Review Detail

Kids Fiction 304
All the popular kids are reading THIS.
Overall rating
 
5.0
Plot/Characters/Writing Style
 
5.0
Illustrations/Photos (if applicable)
 
N/A
Lily has decided she really needs to leave her private school after an embarrassing incident with mean girl Courtenay, so she plans to use her scientific bent to study how to be popular. Her older sister, Maisie, who is going to high school, is impressively upbeat and popular, and Lily would like to be more like her. Having sifter out five factors of popularity, Lily tries to implement them, and starts off at her new school reinventing herself as her middle name, Blake. Things get off to a rocky start when she shows up at school wearing her lab goggles like a headband, but she manages to talk to one of the soccer players, Ashleigh, and sit at lunch with her and the very cute Parker at lunch. The problem? At her new school, sports players are looked down upon, and the science club has the popular kids! Making an abrupt about face, Blake befriends Owen and Priya, and goes to science club, although she still goes to soccer practice. Priya's older brother is a science rock star, so Priya is very focused on a winning project that positively impacts the world. Owen, however, is secretly playing science related pranks on a variety of people, but also asks Blake out on a date! She is pleased to have the attention of the most popular boy in the school but isn't thrilled about the pranks until he offers to play a big one on Courtenay if she helps him with two pranks. When Blake's best friend, Kat, shows up at her new school, Blake panics. She's told Kat a bit about her popularity project, but can't get Kat to really understand that art is not a "popular" pursuit, and really can't get Kat behind the pranks.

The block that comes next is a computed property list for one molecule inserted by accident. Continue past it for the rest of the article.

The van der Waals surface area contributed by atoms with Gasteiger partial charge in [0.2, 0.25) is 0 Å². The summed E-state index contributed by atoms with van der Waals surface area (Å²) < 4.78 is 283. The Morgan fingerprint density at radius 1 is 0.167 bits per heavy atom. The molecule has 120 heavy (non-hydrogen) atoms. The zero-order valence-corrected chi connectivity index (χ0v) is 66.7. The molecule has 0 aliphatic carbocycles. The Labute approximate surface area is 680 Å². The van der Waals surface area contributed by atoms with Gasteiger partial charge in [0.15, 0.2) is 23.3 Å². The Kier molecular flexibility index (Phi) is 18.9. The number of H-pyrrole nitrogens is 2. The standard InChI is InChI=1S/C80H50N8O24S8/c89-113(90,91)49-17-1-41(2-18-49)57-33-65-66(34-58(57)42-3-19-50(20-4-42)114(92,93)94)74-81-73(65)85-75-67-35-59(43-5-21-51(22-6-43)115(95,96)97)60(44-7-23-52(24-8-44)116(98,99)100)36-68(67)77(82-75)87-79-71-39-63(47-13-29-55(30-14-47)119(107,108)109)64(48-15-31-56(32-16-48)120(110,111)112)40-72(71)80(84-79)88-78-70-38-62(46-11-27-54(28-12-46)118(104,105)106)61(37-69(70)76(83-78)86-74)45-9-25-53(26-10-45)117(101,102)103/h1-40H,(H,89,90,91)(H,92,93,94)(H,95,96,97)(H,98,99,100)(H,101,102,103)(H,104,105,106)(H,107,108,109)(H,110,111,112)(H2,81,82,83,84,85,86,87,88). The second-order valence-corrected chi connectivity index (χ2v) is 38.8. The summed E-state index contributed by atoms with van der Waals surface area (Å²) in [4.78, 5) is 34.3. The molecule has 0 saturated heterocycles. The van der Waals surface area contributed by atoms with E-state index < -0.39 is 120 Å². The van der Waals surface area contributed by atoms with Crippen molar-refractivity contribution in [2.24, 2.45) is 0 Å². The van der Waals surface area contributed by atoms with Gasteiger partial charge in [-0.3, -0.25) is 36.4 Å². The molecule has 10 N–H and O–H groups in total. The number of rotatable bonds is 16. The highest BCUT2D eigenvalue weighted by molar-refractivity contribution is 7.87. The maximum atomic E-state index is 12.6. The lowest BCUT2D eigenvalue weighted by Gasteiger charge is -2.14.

Good Points
The twist with the science kids being the popular ones was very fun, and I really enjoyed how they are just as troubled in their own way as some athletes are portrayed in middle grade literature. The idea of reinventing oneself has been around since the 1950s; I was a big fan of Conford's 1981 Seven Days to a Brand-New Me. I enjoyed the family dynamics, with Maisie having secrets of her own, and the parents being in the back ground but having a few interests of their own-- the father is training for a marathon to impress his brother-in-law, and understands Blake's reasons for wanting to change her approach to middle school. A fun, quick read.

I didn't care for how Blake found the pranks fun even though she says she didn't like them. I've never had any patience for pranks that involve physically messing with someone; most of these involved liquid, paint, or slime dropping on someone, which is just mean. If tweens want to read about this, that's fine; I just hope they don't attempt any of them.

This is somewhat similar to Kinard's 2012 The Boy Project with shades of Haddix's 2012 Game Changers and is a great addition to the WISH novels, which are super, super popular with my readers. I never understood the need to be popular, but it is apparently more of a concern than I thought, according to a random selection of 6th graders I polled.

Great examples of the self-improvement genre range from Wilson's 1957 Always Anne to Cabot's 2006 How to Be Popular to Moskovitz-Palmer's 2020 summer camp themed Camp Clique. This is being issued in paperback, so is a great choice as a gift for an avid reader who is starting middle school.
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